Cardinal Sebastiani then explained the Consolidated Statement for 2004 of Vatican City State, which is responsible for the administration of Vatican territory and supports the Holy See's work.

The financial year 2004 closed with a credit balance of €5,371,194. Substantial funds were allocated to safeguard, to make the most of, and to restore the patrimony of artworks of the Holy See, which is the destination of pilgrims and tourists from across the world, and to support Vatican Radio with contributions to cover half the costs of this radio broadcasting station.

Vatican City State employs a staff of 1,560; it has 878 retired employees who receive a pension.

As usual, the Financial Statements of the Holy See and the Vatican City State were submitted for auditing and certification.

While examining the balance sheets, the Cardinals also addressed the topic of the media and, in particular, Vatican Radio. These instruments of social communication carry out an important service, relaying information on the activities and teaching of the Holy Father and the universal Church, as well as on pastoral formation, especially in those countries where the possibilities for evangelization are limited and which require immense financial resources and continuous technological innovations.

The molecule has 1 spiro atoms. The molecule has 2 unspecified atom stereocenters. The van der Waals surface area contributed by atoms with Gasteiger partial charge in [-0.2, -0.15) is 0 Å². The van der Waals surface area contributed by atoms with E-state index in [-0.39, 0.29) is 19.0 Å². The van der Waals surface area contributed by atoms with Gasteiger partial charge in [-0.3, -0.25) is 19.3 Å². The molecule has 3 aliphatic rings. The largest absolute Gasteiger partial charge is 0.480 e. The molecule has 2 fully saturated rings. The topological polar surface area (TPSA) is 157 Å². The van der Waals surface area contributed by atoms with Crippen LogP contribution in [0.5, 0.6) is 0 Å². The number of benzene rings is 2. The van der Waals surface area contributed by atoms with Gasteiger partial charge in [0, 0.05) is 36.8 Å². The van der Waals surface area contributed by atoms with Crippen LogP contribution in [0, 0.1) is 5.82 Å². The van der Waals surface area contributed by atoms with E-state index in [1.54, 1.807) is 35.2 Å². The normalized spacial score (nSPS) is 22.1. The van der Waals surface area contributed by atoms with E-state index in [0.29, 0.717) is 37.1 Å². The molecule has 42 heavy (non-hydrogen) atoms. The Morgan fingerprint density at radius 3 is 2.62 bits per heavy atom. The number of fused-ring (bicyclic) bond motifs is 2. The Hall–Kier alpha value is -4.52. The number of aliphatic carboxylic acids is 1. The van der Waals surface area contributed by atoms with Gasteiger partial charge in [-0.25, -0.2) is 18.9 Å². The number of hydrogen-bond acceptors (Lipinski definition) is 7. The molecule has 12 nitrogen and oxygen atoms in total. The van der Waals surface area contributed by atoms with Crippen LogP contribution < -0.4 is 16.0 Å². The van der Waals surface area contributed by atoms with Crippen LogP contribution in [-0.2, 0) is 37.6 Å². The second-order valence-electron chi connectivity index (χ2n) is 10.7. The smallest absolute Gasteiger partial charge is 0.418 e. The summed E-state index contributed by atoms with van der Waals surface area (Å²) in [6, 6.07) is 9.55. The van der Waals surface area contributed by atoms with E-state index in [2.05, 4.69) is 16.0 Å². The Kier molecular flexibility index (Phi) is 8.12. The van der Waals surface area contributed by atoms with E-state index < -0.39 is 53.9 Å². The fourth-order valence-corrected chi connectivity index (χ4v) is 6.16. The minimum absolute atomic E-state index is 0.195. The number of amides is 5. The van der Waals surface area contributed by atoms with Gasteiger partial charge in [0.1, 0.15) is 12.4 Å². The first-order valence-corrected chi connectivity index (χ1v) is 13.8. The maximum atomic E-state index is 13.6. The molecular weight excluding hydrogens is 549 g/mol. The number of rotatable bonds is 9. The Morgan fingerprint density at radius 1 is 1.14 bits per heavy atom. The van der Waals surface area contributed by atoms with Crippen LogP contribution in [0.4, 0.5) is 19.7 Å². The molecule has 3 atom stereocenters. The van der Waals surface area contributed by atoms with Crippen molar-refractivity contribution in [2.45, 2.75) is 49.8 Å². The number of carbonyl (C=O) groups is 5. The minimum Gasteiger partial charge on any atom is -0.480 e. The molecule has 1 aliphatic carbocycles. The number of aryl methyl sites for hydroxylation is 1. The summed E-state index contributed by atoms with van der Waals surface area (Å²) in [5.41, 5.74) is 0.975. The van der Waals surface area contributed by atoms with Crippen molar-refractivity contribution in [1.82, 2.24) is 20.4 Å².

Peter's Pence and Basic Contributions in 2004

Peter's Pence consists of donations offered to assist the Pope in his apostolic and charitable mission: it includes the collection made in particular Churches, especially on the occasion of the Solemnity of Sts Peter and Paul, the contributions made by Institutes of Consecrated Life and Foundations, as well as donations offered by individual members of the faithful.

During 2004, a total of US $51,710,348.45 was received, 7.4 percent less than in 2003. The Holy Father earmarked this sum for charitable interventions that aim to alleviate the sufferings of peoples hit by natural disasters; to support projects for orphans, the children of victims of armed conflicts or of AIDS; to bring the Church's assistance to specific areas of tension; to support centres of Christian formation throughout the world, and for other projects.

On the other hand, the resources mentioned in can. 1271, CIC, are sent in by the Bishops, according to the possibilities of their Dioceses, to provide the Holy See with the means for its service to the universal Church. In 2004, these contributions amounted to US $27,209,792.56, with an increase of 8.18 percent in comparison with the previous year.

This income of the Apostolic See is established by an ecclesiastical norm and must be distinguished from the income that benefits particular Churches or Episcopal Conferences on the basis of bilateral accords or in accordance with the legislation of certain States such as, for example, in Germany the Kirchensteuer or in Italy the otto per mille, which instead are not destined for the Holy See but for the respective local Churches.

During the morning, His Holiness Benedict XVI paid a brief visit to the Council of Cardinals: he took note of the topics under examination and stressed the importance of material means for the proclamation of the Gospel and for the spiritual Mission of the Church.

At the end of the meeting, the Cardinal Members of the Council expressed their deep gratitude to all those have desired to support the mission of the Holy See in the world who, with their contributions and united with the Holy Father, give a practical response to all who are in serious difficulty or absolute need.

Taken from:
L'Osservatore Romano
Weekly Edition in English
20 July 2005, page 2